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Volcanowatch

May 29, 2008

A weekly feature provided by scientists at the Hawaiian Volcano Observatory.


The rooftop view at Pele's house is magnificent

The Halema`uma`u plume rises over Crater Rim Drive. View from Keanakakoi.
The Halema`uma`u plume rises over Crater Rim Drive. View from Keanakakoi.
Since March 12, when a billowing cloud of fume erupted from the east wall of Halema`uma`u, thousands of Hawai`i residents and visitors have gazed out across Kilauea caldera to the site of the new vent. Its mesmerizing presence in the day and warm glow at night have captured the imagination of numerous photographers.

The spectacular discharge of volcanic gases and, to a lesser extent, ash and other tiny particles has also commanded the rapt attention of county, state, and federal officials concerned for the health and safety of island residents living downwind. Still others are visiting the eruption virtually; the HVO Web site recorded 1.3 million hits in May on the new vent Webcam alone.

For the HVO staff and other volcanophiles, much of the fascination is in trying to unravel this new mystery. While Kilauea is arguably one of the best-studied volcanoes on the planet, there is much about it that we still do not know. With the current eruptive situation, we are perched on Pele's roof, trying to understand what is going on inside by watching the chimney and listening very carefully to the sounds coming from within the house. One of the most elusive puzzles right now can be summarized in a single straightforward question: What specific volcanic processes are responsible for the remarkable glow and copious gas release that we are all witnessing at the new vent?

The answers have been emerging on the surface, so to speak. In late December, gas emissions started to increase. By late January, gas emissions switched from a deep, degassing chemical fingerprint to a shallow, eruptive one. Kilauea's eruptive gases characteristically have a high sulfur dioxide and water content and are comparatively low in carbon dioxide. Last fall, summit tremor, the constant, low-level shaking of the ground beneath Halema`uma`u, started increasing in mid-November.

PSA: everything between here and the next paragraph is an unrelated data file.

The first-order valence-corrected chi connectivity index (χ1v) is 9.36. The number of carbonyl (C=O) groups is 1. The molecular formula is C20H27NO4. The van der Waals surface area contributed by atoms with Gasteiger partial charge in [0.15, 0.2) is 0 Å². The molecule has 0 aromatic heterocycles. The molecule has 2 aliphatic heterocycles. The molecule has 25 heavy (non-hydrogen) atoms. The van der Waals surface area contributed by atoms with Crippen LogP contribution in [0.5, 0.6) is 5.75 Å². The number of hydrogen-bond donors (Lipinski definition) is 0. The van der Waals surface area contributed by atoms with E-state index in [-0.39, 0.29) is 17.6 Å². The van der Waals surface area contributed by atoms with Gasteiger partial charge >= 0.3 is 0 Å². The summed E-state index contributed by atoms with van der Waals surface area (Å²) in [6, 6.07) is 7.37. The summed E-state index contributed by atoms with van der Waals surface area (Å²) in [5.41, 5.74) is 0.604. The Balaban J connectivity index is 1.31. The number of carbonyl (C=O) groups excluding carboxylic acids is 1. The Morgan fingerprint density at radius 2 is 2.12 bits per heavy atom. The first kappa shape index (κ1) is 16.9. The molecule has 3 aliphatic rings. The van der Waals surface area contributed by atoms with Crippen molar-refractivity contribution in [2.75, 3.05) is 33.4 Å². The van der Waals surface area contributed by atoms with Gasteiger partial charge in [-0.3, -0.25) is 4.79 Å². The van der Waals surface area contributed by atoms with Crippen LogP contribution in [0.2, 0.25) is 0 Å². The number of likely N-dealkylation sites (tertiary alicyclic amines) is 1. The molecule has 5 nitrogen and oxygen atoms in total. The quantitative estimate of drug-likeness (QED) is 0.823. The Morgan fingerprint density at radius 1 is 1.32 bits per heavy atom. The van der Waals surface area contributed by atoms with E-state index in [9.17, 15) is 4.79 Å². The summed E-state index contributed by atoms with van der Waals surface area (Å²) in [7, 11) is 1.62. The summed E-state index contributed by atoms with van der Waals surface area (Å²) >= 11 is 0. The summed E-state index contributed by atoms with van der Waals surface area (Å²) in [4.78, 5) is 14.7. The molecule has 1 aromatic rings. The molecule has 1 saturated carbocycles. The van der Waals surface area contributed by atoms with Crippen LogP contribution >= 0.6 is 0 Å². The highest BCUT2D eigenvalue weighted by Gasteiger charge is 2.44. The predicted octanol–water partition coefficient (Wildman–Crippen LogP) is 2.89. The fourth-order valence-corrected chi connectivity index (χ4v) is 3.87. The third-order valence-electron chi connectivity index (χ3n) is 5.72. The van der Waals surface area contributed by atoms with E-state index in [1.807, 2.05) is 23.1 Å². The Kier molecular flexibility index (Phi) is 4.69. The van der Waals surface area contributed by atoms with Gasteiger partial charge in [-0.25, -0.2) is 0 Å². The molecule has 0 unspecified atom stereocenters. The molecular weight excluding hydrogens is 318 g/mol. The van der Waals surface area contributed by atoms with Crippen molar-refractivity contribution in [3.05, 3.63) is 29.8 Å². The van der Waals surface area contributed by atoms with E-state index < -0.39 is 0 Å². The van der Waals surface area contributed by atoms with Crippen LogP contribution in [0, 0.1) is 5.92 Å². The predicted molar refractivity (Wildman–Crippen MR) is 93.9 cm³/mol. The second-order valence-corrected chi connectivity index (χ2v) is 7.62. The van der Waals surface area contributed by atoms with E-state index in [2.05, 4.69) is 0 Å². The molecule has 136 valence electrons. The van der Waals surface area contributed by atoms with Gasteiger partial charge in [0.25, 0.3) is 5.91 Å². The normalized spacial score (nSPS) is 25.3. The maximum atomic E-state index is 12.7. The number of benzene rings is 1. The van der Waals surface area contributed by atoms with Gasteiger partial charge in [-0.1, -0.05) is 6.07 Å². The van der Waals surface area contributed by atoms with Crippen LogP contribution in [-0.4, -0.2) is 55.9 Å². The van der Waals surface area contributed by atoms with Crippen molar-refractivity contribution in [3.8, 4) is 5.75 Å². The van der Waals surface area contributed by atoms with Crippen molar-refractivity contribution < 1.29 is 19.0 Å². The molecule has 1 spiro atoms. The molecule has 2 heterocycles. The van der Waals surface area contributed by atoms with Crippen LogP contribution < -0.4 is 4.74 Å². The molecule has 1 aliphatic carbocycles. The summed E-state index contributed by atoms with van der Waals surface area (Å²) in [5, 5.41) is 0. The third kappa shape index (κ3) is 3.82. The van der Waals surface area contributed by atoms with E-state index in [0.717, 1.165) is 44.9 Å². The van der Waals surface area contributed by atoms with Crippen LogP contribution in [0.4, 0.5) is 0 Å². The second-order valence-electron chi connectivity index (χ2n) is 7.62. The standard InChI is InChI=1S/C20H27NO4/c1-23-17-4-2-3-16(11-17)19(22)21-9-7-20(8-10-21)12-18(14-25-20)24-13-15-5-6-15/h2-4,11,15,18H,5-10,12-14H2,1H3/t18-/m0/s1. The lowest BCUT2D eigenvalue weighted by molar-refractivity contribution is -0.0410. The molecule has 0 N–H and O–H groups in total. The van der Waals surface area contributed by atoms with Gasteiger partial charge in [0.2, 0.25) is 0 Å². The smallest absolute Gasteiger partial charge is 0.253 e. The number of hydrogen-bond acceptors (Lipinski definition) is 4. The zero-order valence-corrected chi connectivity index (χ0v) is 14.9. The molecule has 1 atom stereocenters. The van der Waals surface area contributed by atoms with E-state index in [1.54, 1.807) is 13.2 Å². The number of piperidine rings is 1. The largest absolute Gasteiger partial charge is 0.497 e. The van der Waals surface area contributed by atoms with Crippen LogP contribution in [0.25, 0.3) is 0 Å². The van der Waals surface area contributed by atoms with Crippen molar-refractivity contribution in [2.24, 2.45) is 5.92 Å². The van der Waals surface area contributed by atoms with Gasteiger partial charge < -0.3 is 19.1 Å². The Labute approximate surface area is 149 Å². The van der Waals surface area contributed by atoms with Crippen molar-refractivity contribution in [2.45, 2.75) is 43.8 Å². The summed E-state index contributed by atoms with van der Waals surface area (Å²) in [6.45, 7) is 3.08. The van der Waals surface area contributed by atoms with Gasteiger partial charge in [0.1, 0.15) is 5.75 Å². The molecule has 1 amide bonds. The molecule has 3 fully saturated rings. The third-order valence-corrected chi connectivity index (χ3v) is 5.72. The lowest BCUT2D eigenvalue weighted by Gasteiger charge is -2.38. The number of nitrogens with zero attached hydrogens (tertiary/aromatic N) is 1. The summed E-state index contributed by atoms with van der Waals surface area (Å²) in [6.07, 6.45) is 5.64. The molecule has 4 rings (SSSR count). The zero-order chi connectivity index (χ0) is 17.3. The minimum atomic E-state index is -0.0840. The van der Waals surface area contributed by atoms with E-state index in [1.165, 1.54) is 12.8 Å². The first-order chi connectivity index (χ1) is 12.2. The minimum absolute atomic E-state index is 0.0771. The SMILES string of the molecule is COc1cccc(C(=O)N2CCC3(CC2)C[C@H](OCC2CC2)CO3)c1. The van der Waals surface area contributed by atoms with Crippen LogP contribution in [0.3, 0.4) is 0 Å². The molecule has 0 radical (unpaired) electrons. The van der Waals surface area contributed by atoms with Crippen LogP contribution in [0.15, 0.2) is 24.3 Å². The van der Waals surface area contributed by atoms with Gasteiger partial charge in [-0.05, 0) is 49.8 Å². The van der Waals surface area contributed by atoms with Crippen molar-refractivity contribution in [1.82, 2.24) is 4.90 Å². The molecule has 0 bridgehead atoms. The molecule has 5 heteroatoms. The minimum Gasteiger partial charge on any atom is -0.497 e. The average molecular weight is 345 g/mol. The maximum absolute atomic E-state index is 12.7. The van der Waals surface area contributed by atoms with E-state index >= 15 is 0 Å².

On March 12, a month-and-a-half later, the new vent emerged. And a week beyond that, the first of three small explosions occurred. Ejected material initially contained ash and older reworked lithic material. More recently, fresh Pele's tears and hair have shown that molten material is not far from the surface.

The composition of gases being emitted from the new vent also shows the presence of halogens-in particular, hydrogen chloride (HCl) and hydrogen fluoride (HF). These two gases are very soluble in basaltic magma and tend to stay dissolved until the melt approaches the surface. The halogen emission rate from Kilauea, including the new vent, is low compared to other erupting volcanoes around the world-for example, Kilauea's HF emission rate is less than one one-hundredth the HF emission rate of Masaya or Mount Etna. The appearance of HCl and HF, however, further reinforces the conclusion that shallow magmatic processes are occurring.

So, eruptively speaking, it seems clear enough that magma rose within the summit storage complex above the level it had held since 1982, the year of Kilauea's last summit eruption. The magma's upward migration caused the measured increase of tremor and gas release. What is less apparent is why this magma movement is occurring after over 25 years of quiescence and why it happened during a time when Kilauea was steadily deflating. We usually associate upward movement of magma with inflation (swelling) near the eruptive site.

One working hypothesis is that an inferred increase in magma supply to the volcano that occurred between 2003 and 2006 disrupted the previously steady flow of material into and out of, the summit storage complex. This factor of 2-3 supply rate pulse might have strained the summit and rift system, resulting in emplacement of an upper east rift dike and causing the small eruption on the flank of Kane Nui o Hamo shield in June 2007.